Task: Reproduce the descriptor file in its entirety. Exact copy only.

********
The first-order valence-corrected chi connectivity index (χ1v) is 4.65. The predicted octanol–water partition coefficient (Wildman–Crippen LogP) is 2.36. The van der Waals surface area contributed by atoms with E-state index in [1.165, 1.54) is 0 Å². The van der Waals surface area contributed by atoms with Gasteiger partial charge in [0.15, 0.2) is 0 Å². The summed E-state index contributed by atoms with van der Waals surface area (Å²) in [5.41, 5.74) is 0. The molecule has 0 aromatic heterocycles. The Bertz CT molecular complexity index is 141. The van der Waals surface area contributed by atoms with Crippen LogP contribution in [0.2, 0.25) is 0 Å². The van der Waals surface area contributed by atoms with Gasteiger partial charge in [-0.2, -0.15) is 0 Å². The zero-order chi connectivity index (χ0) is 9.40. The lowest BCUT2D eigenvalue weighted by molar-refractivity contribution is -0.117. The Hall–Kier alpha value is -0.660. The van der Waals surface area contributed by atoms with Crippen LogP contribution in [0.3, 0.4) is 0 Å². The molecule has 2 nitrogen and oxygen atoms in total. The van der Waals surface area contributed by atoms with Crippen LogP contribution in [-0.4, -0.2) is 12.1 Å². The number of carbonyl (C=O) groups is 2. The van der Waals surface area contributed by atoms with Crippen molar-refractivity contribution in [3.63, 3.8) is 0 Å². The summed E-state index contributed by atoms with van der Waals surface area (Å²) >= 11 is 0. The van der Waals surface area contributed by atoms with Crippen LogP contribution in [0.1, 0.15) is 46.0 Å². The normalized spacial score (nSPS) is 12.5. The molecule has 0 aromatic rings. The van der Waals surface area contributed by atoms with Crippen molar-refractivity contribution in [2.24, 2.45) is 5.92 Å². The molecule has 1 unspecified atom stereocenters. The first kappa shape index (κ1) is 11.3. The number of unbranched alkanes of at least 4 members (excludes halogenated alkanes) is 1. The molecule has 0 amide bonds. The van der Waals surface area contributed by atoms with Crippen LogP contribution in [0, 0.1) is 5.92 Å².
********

The first-order valence-corrected chi connectivity index (χ1v) is 4.65. The predicted octanol–water partition coefficient (Wildman–Crippen LogP) is 2.36. The van der Waals surface area contributed by atoms with E-state index in [1.165, 1.54) is 0 Å². The van der Waals surface area contributed by atoms with Gasteiger partial charge in [0.15, 0.2) is 0 Å². The summed E-state index contributed by atoms with van der Waals surface area (Å²) in [5.41, 5.74) is 0. The molecule has 0 aromatic heterocycles. The Bertz CT molecular complexity index is 141. The van der Waals surface area contributed by atoms with Crippen LogP contribution in [0.2, 0.25) is 0 Å². The van der Waals surface area contributed by atoms with Gasteiger partial charge in [-0.2, -0.15) is 0 Å². The zero-order chi connectivity index (χ0) is 9.40. The lowest BCUT2D eigenvalue weighted by molar-refractivity contribution is -0.117. The Hall–Kier alpha value is -0.660. The van der Waals surface area contributed by atoms with Crippen LogP contribution in [0.3, 0.4) is 0 Å². The molecule has 2 nitrogen and oxygen atoms in total. The van der Waals surface area contributed by atoms with Crippen LogP contribution in [-0.4, -0.2) is 12.1 Å². The number of carbonyl (C=O) groups is 2. The van der Waals surface area contributed by atoms with Crippen molar-refractivity contribution in [3.63, 3.8) is 0 Å². The summed E-state index contributed by atoms with van der Waals surface area (Å²) >= 11 is 0. The van der Waals surface area contributed by atoms with Crippen LogP contribution in [0.1, 0.15) is 46.0 Å². The normalized spacial score (nSPS) is 12.5. The molecule has 0 aromatic rings. The van der Waals surface area contributed by atoms with Crippen molar-refractivity contribution in [2.24, 2.45) is 5.92 Å². The molecule has 1 unspecified atom stereocenters. The first kappa shape index (κ1) is 11.3. The number of unbranched alkanes of at least 4 members (excludes halogenated alkanes) is 1. The molecule has 0 amide bonds. The van der Waals surface area contributed by atoms with Crippen LogP contribution in [0, 0.1) is 5.92 Å².